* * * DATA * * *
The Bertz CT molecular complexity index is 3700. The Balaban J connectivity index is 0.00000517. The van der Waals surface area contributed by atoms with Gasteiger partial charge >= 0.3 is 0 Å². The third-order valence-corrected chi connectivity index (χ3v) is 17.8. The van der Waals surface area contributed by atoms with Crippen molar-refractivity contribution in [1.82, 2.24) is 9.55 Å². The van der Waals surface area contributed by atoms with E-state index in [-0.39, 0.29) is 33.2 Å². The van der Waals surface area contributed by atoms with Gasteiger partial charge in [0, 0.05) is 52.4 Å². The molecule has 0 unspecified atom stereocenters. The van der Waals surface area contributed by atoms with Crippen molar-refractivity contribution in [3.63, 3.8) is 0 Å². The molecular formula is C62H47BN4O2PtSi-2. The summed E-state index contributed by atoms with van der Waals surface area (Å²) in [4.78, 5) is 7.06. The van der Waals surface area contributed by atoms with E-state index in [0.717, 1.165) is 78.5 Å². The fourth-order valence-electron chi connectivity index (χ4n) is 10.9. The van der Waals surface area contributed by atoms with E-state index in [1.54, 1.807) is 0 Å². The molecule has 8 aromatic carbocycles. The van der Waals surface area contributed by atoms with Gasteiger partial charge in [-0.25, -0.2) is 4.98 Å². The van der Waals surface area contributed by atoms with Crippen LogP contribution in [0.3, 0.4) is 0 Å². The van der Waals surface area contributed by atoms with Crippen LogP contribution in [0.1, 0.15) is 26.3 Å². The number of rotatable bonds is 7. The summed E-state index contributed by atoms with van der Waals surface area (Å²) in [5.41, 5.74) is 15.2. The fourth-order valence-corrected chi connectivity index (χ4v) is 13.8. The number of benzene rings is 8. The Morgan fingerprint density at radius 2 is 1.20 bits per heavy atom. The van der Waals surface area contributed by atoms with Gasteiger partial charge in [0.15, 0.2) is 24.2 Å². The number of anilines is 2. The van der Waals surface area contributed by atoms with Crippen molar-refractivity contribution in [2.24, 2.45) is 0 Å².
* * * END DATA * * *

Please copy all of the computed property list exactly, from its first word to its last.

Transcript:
The Bertz CT molecular complexity index is 3700. The Balaban J connectivity index is 0.00000517. The van der Waals surface area contributed by atoms with Gasteiger partial charge >= 0.3 is 0 Å². The third-order valence-corrected chi connectivity index (χ3v) is 17.8. The van der Waals surface area contributed by atoms with Crippen molar-refractivity contribution in [1.82, 2.24) is 9.55 Å². The van der Waals surface area contributed by atoms with E-state index in [-0.39, 0.29) is 33.2 Å². The van der Waals surface area contributed by atoms with Gasteiger partial charge in [0, 0.05) is 52.4 Å². The molecule has 0 unspecified atom stereocenters. The van der Waals surface area contributed by atoms with Crippen molar-refractivity contribution in [3.63, 3.8) is 0 Å². The molecular formula is C62H47BN4O2PtSi-2. The summed E-state index contributed by atoms with van der Waals surface area (Å²) in [4.78, 5) is 7.06. The van der Waals surface area contributed by atoms with E-state index in [0.717, 1.165) is 78.5 Å². The fourth-order valence-electron chi connectivity index (χ4n) is 10.9. The van der Waals surface area contributed by atoms with E-state index in [1.54, 1.807) is 0 Å². The molecule has 8 aromatic carbocycles. The van der Waals surface area contributed by atoms with Gasteiger partial charge in [-0.25, -0.2) is 4.98 Å². The van der Waals surface area contributed by atoms with Crippen LogP contribution in [0.3, 0.4) is 0 Å². The van der Waals surface area contributed by atoms with Crippen LogP contribution in [0.1, 0.15) is 26.3 Å². The number of rotatable bonds is 7. The summed E-state index contributed by atoms with van der Waals surface area (Å²) in [5.41, 5.74) is 15.2. The fourth-order valence-corrected chi connectivity index (χ4v) is 13.8. The number of benzene rings is 8. The Morgan fingerprint density at radius 2 is 1.20 bits per heavy atom. The van der Waals surface area contributed by atoms with Gasteiger partial charge in [0.15, 0.2) is 24.2 Å². The number of anilines is 2. The van der Waals surface area contributed by atoms with Crippen molar-refractivity contribution in [2.24, 2.45) is 0 Å².